Tuesday, 19 February 2019

Ceisteanna (287)

Eoin Ó Broin

Ceist:

287. Deputy Eoin Ó Broin asked the Minister for Justice and Equality the eligibility criteria for accessing free legal aid for repossession cases; the average time persons are waiting to access the service for repossession cases; the amount of funding allocated to and drawn down by the Legal Aid Board in each of the years 2016 to 2018 and to date in 2019; and the amount that has been allocated for 2019. [8131/19]

Amharc ar fhreagra

Freagraí scríofa (Ceist ar Justice)

I want to start by reiterating the Government’s commitment to providing assistance to persons who may be in danger of losing their home.

Legal aid to defend repossession proceedings is available from the Legal Aid Board, pursuant to the Civil Legal Aid Act 1995, to persons who satisfy the financial eligibility criteria laid down in that Act and in the Civil Legal Aid Regulations 1996 to 2017. Principally, the person must have disposable income of less than €18,000 per annum and disposable capital assets of less than €100,000 (excluding the home in which they live).

The person’s case must also satisfy the merits criteria laid down under that Act. These criteria include if the applicant is reasonably likely to be successful in the proceedings and if having regard to all the circumstances of the case, including the cost to the Board as against the benefit to the applicant, it is reasonable to grant legal aid.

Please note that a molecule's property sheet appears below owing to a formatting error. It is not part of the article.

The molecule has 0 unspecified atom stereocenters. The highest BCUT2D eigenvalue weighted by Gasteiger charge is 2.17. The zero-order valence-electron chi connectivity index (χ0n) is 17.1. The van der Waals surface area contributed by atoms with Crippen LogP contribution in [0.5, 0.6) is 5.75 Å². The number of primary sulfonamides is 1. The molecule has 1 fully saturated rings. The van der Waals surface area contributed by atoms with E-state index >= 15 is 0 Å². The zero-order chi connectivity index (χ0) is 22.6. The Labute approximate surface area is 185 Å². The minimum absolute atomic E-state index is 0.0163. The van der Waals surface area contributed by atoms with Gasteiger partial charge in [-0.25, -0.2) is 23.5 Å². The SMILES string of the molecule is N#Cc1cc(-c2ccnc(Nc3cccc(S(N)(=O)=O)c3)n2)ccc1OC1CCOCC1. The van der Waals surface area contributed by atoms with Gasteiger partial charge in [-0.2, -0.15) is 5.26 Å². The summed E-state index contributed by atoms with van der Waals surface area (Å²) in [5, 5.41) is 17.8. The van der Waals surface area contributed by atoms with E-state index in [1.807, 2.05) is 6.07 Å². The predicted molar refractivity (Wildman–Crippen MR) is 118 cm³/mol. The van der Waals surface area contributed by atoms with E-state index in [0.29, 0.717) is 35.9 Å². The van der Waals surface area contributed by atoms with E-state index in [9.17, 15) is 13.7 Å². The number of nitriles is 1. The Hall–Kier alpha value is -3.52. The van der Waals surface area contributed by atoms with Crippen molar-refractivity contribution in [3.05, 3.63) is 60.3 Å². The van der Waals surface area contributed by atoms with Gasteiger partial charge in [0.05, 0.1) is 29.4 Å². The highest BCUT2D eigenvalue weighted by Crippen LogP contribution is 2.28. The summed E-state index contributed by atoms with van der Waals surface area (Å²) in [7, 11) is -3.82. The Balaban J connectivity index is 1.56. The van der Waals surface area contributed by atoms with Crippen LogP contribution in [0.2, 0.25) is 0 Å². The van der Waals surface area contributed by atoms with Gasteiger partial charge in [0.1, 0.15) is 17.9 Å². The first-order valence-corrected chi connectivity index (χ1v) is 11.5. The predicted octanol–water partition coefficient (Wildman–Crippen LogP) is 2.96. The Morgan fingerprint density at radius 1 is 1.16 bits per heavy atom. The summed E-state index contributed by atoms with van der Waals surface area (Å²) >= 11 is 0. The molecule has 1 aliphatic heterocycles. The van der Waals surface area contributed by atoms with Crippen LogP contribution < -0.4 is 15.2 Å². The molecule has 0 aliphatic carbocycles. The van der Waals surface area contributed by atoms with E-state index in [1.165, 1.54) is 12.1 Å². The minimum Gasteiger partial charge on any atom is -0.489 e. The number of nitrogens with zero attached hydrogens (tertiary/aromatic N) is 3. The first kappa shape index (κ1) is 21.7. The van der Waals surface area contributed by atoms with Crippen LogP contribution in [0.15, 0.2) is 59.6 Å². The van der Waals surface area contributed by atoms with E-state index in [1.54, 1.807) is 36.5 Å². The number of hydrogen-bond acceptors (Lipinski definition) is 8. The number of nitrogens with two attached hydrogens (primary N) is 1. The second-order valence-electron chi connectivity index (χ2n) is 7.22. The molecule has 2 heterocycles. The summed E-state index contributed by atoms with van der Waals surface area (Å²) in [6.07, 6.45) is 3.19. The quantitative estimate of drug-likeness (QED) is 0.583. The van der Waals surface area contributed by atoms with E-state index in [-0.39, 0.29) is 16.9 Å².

The Deputy should note that in many repossession cases the applicant is unlikely to have any prospect of success as the lender will usually be entitled to orders for possession and sale in circumstances where the mortgage is valid and in arrears. In such circumstances the applicant is unlikely to meet the criteria for the granting of civil legal aid.

However, they may be eligible under the Abhaile Scheme for both financial and legal advice and help to get a solution in place which will resolve their home mortgage arrears and ensure they can stay in their homes, and I deal with this below.

There is no specific funding provided to the Legal Aid Board for the defence of repossession cases nor does the Board break down spending on such cases. This is because legal services in repossession proceedings, where provided, are entirely provided by salaried solicitors in Legal Aid Board law centres who do other legal aid work e.g. family law and child care. Services are therefore provided out of the Board’s general resources i.e. its grant from the Oireachtas and income from contributions and costs recovered.

There is no separate waiting list for repossession cases and the waiting time applicable is the waiting time at the particular law centre to which the person applies. The waiting times at Legal Aid Board law centres as at 31st January 2019 are set out as an appendix.

I must clarify that the Legal Aid Board is tasked with providing civil legal aid. In most cases this legal aid is not free. While services provided pursuant to the Abhaile scheme are free of charge as they are provided to insolvent persons, most applicants (including those seeking legal services to defend repossession proceedings) pay a contribution for legal advice and a further contribution if they require representation in court.

In addition, the Deputy will be aware that insolvent persons seeking legal advice and assistance in relation to repossession proceedings against their home may be able to avail of such advice through the Abhaile scheme, which is the Government’s free mortgage arrears support service, launched by the Government in October 2016.